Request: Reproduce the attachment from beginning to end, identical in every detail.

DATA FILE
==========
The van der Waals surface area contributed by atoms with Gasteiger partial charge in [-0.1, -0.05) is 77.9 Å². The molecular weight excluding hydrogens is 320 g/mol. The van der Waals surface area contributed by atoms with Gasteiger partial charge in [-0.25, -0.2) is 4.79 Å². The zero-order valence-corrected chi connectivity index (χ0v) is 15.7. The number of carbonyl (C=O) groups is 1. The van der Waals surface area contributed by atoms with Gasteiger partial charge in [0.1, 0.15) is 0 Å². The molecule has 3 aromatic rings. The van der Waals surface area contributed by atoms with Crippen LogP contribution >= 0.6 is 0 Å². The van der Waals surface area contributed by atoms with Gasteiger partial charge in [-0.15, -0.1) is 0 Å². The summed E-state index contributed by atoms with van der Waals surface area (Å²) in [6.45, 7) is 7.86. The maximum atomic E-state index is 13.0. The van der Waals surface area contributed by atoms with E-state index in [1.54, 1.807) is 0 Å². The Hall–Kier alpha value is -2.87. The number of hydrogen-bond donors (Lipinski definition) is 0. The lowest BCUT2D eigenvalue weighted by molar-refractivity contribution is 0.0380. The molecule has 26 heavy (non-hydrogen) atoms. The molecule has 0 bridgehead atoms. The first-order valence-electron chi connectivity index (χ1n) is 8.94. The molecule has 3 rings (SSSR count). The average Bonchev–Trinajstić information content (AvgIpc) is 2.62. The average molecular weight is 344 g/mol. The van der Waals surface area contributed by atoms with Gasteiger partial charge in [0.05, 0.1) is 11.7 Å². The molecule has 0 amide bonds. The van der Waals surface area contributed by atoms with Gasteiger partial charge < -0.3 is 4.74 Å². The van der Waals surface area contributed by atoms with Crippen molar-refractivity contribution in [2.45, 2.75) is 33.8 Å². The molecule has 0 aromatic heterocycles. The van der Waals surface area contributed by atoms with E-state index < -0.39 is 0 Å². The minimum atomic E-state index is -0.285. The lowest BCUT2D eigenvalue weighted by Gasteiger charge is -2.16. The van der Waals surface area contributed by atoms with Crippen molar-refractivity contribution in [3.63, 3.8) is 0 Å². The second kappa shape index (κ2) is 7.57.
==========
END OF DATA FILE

The van der Waals surface area contributed by atoms with Gasteiger partial charge in [-0.1, -0.05) is 77.9 Å². The molecular weight excluding hydrogens is 320 g/mol. The van der Waals surface area contributed by atoms with Gasteiger partial charge in [-0.25, -0.2) is 4.79 Å². The zero-order valence-corrected chi connectivity index (χ0v) is 15.7. The number of carbonyl (C=O) groups is 1. The van der Waals surface area contributed by atoms with Gasteiger partial charge in [0.1, 0.15) is 0 Å². The molecule has 3 aromatic rings. The van der Waals surface area contributed by atoms with Crippen LogP contribution >= 0.6 is 0 Å². The van der Waals surface area contributed by atoms with Gasteiger partial charge in [-0.15, -0.1) is 0 Å². The summed E-state index contributed by atoms with van der Waals surface area (Å²) in [6.45, 7) is 7.86. The maximum atomic E-state index is 13.0. The van der Waals surface area contributed by atoms with E-state index in [1.54, 1.807) is 0 Å². The Hall–Kier alpha value is -2.87. The number of hydrogen-bond donors (Lipinski definition) is 0. The lowest BCUT2D eigenvalue weighted by molar-refractivity contribution is 0.0380. The molecule has 26 heavy (non-hydrogen) atoms. The molecule has 0 bridgehead atoms. The first-order valence-electron chi connectivity index (χ1n) is 8.94. The molecule has 3 rings (SSSR count). The average Bonchev–Trinajstić information content (AvgIpc) is 2.62. The average molecular weight is 344 g/mol. The van der Waals surface area contributed by atoms with Gasteiger partial charge in [0.05, 0.1) is 11.7 Å². The molecule has 0 amide bonds. The van der Waals surface area contributed by atoms with Gasteiger partial charge < -0.3 is 4.74 Å². The van der Waals surface area contributed by atoms with Crippen molar-refractivity contribution in [2.45, 2.75) is 33.8 Å². The molecule has 0 aromatic heterocycles. The van der Waals surface area contributed by atoms with E-state index < -0.39 is 0 Å². The minimum atomic E-state index is -0.285. The lowest BCUT2D eigenvalue weighted by Gasteiger charge is -2.16. The van der Waals surface area contributed by atoms with Crippen molar-refractivity contribution in [3.63, 3.8) is 0 Å². The second kappa shape index (κ2) is 7.57.